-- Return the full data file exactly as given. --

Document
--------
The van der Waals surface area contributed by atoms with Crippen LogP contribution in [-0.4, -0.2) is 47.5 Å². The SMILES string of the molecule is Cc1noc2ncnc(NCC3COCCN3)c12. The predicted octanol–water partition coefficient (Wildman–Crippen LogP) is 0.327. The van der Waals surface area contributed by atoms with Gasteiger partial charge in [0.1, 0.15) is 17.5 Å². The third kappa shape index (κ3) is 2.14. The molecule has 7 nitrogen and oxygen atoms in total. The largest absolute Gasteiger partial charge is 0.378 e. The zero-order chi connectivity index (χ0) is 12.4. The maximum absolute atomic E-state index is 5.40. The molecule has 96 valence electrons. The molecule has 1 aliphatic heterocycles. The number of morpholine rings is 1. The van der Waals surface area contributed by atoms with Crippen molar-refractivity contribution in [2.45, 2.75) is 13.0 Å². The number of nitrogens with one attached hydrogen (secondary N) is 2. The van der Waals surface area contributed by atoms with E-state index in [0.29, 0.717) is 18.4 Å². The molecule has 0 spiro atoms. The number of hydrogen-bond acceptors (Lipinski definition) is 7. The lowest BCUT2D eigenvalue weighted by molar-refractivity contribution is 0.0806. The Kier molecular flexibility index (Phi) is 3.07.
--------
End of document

The van der Waals surface area contributed by atoms with Crippen LogP contribution in [-0.4, -0.2) is 47.5 Å². The SMILES string of the molecule is Cc1noc2ncnc(NCC3COCCN3)c12. The predicted octanol–water partition coefficient (Wildman–Crippen LogP) is 0.327. The van der Waals surface area contributed by atoms with Gasteiger partial charge in [0.1, 0.15) is 17.5 Å². The third kappa shape index (κ3) is 2.14. The molecule has 7 nitrogen and oxygen atoms in total. The largest absolute Gasteiger partial charge is 0.378 e. The zero-order chi connectivity index (χ0) is 12.4. The maximum absolute atomic E-state index is 5.40. The molecule has 96 valence electrons. The molecule has 1 aliphatic heterocycles. The number of morpholine rings is 1. The van der Waals surface area contributed by atoms with Crippen molar-refractivity contribution in [2.45, 2.75) is 13.0 Å². The number of nitrogens with one attached hydrogen (secondary N) is 2. The van der Waals surface area contributed by atoms with E-state index in [0.29, 0.717) is 18.4 Å². The molecule has 0 spiro atoms. The number of hydrogen-bond acceptors (Lipinski definition) is 7. The lowest BCUT2D eigenvalue weighted by molar-refractivity contribution is 0.0806. The Kier molecular flexibility index (Phi) is 3.07.